The Norwalk virus was named in the 1970s when a community in Norwalk, Ohio, experienced an outbreak of this highly contagious infection. Today, this group of stomach viruses is called norovirus or Norwalk-like virus and ranks second, behind the common cold, in occurrence of viral illnesses in the United States.
The small, highly contagious virus can be contracted from an infected person, contaminated food or water or contaminated surfaces. The virus is ingested and causes the stomach, intestines or both to inflame, leading to abdominal pain, nausea, watery or loose diarrhea and vomiting.
Norovirus is also known as food poisoning or stomach flu. Food poisoning can be caused by noroviruses but also by other germs and chemicals.
Anyone can be infected and become ill multiple times in one lifetime. The most common cause of gastroenteritis in the United States, norovirus causes about 21 million illnesses and contributes to 70,000 hospitalizations and 800 deaths per year. Norovirus is also the most common cause of U.S. food-borne disease outbreaks, causing more than 50 percent.
People with norovirus infection develop diarrhea and abdominal pain and begin to vomit within 24 to 48 hours of exposure. Other symptoms include stomach cramps, chills, weight loss, head and muscle aches and low-grade temperature. Norovirus symptoms may last a few days, and most people recover without treatment. However, norovirus illness can be serious, especially for infants, older adults and people with underlying diseases who can become severely dehydrated and require medical care.
You may continue to shed the virus in your feces for up to three days after recovery; during this time, you are still considered contagious. Some people with norovirus infection show no symptoms and may unintentionally spread the virus to others.
Food can be contaminated with norovirus at any point during growth, shipping, handling or preparation. A variety of foods cause outbreaks, including foods eaten raw, such as leafy vegetables, fruit and shellfish. Oysters, salads and raspberries are among foods most responsible for outbreaks. Infected food handlers can transfer the virus to any food product just before it is served. Noroviruses are difficult to destroy because they can withstand hot and cold temperatures and most disinfectants.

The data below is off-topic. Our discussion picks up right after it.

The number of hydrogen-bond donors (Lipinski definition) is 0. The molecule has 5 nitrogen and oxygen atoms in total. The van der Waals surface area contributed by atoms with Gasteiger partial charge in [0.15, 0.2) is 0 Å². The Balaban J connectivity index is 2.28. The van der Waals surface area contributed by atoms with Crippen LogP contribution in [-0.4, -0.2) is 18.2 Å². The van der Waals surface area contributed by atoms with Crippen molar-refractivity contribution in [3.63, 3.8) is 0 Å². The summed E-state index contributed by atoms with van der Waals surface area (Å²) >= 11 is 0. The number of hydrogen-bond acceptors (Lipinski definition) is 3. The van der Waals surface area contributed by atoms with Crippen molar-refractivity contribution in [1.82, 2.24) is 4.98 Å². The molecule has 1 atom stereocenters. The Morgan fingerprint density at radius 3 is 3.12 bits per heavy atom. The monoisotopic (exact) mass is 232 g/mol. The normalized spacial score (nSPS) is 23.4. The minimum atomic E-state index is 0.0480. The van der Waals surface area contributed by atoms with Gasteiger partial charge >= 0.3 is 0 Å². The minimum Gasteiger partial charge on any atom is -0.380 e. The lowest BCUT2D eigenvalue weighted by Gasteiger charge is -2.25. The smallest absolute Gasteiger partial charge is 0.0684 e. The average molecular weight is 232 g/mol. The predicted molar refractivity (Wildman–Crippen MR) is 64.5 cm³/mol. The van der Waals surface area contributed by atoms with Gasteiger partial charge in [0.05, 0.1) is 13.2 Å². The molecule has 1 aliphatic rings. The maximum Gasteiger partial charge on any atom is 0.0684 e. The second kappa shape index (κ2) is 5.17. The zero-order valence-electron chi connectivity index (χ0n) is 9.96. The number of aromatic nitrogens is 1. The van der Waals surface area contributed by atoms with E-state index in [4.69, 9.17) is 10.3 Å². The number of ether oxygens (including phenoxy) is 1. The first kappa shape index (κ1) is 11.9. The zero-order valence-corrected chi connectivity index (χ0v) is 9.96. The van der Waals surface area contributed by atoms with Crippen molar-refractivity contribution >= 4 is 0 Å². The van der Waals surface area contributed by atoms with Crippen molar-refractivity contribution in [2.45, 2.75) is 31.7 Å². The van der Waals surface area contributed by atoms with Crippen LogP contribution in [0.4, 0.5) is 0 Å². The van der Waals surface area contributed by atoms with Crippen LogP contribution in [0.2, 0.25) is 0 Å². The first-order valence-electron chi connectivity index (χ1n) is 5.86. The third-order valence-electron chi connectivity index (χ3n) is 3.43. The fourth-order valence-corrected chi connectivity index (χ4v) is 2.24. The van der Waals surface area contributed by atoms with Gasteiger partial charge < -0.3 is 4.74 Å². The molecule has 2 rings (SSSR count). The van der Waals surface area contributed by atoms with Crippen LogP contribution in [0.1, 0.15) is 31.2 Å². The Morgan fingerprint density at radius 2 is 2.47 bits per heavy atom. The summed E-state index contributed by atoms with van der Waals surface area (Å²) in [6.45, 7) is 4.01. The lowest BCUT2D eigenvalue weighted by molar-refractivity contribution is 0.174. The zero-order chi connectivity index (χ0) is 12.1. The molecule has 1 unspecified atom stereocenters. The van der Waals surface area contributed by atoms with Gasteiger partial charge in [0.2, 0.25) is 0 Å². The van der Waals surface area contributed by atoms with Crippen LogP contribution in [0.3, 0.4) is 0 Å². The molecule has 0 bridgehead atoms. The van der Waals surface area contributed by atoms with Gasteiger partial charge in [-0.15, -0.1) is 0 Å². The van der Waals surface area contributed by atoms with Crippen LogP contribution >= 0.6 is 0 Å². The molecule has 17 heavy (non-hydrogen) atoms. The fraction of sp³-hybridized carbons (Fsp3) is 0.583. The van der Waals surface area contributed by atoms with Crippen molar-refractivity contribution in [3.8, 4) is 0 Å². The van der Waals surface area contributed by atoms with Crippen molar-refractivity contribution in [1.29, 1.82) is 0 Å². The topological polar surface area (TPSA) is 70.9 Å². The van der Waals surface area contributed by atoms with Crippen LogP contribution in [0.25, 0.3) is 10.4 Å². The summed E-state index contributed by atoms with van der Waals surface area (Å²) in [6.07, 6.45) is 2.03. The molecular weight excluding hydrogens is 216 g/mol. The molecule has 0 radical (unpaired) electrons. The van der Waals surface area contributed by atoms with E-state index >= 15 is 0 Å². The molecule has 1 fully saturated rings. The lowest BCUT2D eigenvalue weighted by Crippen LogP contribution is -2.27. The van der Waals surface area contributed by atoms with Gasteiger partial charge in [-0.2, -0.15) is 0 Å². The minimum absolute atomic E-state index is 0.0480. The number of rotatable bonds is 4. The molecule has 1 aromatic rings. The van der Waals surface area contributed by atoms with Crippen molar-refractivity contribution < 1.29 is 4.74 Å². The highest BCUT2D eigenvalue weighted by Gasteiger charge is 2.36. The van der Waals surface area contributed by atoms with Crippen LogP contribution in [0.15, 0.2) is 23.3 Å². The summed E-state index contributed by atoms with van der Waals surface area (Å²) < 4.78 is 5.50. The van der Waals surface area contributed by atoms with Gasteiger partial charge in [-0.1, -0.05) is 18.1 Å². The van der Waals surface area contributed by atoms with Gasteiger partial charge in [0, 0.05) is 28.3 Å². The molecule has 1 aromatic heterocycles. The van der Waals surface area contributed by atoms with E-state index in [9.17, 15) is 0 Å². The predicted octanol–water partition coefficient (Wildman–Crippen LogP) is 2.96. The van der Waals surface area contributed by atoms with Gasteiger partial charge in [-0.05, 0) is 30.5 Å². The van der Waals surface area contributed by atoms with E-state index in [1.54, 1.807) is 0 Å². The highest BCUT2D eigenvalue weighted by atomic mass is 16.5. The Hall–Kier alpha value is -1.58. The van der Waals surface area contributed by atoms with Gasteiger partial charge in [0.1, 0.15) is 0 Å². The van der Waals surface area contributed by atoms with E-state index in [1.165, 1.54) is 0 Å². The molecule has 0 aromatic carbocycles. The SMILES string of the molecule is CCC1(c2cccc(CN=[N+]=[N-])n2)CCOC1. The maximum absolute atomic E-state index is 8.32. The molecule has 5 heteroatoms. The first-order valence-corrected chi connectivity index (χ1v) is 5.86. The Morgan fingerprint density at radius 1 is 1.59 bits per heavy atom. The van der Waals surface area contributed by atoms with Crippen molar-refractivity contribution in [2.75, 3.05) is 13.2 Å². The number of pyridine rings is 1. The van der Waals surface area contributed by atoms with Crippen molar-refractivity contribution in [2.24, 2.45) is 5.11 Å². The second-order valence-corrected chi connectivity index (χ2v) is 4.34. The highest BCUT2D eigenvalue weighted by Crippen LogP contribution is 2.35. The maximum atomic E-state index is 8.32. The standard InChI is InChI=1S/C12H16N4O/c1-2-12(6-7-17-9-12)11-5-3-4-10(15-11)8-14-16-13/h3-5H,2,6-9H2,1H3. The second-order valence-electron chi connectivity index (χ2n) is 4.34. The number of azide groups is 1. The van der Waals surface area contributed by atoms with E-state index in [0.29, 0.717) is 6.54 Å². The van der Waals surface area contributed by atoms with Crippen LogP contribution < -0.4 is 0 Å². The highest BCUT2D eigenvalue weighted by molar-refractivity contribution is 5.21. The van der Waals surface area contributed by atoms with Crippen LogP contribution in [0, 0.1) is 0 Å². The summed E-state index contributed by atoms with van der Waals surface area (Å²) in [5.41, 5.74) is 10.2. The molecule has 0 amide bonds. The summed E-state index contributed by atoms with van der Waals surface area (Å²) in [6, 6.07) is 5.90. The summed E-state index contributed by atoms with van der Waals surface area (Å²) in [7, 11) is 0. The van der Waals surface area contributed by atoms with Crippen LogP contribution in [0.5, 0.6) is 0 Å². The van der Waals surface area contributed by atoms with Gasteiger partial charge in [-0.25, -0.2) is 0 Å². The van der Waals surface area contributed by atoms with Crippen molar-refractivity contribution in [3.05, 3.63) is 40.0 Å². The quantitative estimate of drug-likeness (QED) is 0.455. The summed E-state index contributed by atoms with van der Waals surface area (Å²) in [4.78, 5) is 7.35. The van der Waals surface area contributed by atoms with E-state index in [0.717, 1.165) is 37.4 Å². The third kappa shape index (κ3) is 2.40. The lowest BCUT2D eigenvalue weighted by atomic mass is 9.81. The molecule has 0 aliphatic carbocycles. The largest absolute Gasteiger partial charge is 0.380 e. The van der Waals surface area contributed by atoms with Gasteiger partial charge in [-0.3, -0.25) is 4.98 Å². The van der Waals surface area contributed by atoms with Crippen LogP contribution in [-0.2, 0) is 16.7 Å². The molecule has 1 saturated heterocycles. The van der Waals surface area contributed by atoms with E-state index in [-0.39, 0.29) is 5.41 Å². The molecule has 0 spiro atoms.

Norovirus outbreaks occur throughout the year, with more than 80 percent from November to April. Outbreaks increase periodically with new norovirus strains. The virus can live on surfaces for days and weeks unless disinfected with a bleach solution.
Outbreaks affect people of all ages in a variety of settings and are the major cause of gastrointestinal illness in close, crowded environments such as hospitals, nursing homes, college dormitories, schools, prisons, military encampments, day care centers, restaurants and cruise ships. Nearly two-thirds of all reported U.S. outbreaks occur in long-term care facilities. Risk factors also include a weakened immune system; living with a child who attends preschool or day care; living in a household with improper or unsanitary food handling procedures; and traveling to and staying in hotels, vacation resorts and other destinations with many people in close quarters.
More than 90 percent of diarrheal disease outbreaks on cruise ships are caused by norovirus. Cruise ships are especially challenging to control because of the close living quarters, shared dining areas and rapid turnover of passengers. Norovirus can be brought on board by contaminated food or water, by passengers infected while ashore, infected crew and environmental contamination. Alcohol hand rub gel stations are located throughout ships; cruise line workers are stationed at the gangplank with sanitizer as well.
There is no specific treatment for norovirus infection, and recovery depends on the health of your immune system. In healthy people, the infection resolves within a few days. The key goal is to replace lost fluids immediately. Although norovirus infection is not fatal, it can contribute to additional complications related to dehydration — including kidney failure — in the elderly and weakened individuals. Antibiotics are useless, as this is a viral infection. Rest, supportive care and drinking fluids without caffeine or alcohol are helpful. Over-the-counter oral rehydration fluids are most helpful for mild dehydration. Intravenous normal saline hydration may be needed in cases with severe dehydration. Seek medical attention if you develop diarrhea that does not go away within several days or if you experience severe vomiting, bloody stools or abdominal pain. If you or someone you are caring for is severely dehydrated, call your health care provider or 911 immediately. Current research is focused on developing a vaccine against Norwalk virus.
TO PREVENT THE SPREAD OF NOROVIRUS INFECTION:
- Wash your hands thoroughly and frequently, especially after using the bathroom or changing a diaper and before eating, preparing and handling food.
- Avoid contaminated food and water. Do not eat shellfish that may have come from contaminated waters.
- Discard food prepared by someone who is sick. Wash fruits and vegetables.
- Use a chlorine bleach solution to disinfect virus-contaminated areas; allow the solution to stay on surfaces for 10 minutes or longer to kill the virus.
- Stay home from work, especially if you work in a food-handling job.
- Wash laundry thoroughly; immediately remove and wash clothes or linens contaminated with vomit or feces.
The content of this article is for informational purposes only. It is not intended to be a substitute for professional medical advice, diagnosis or treatment. Always seek the advice of your physician or other qualified health care provider with any questions you may have regarding a medical condition.
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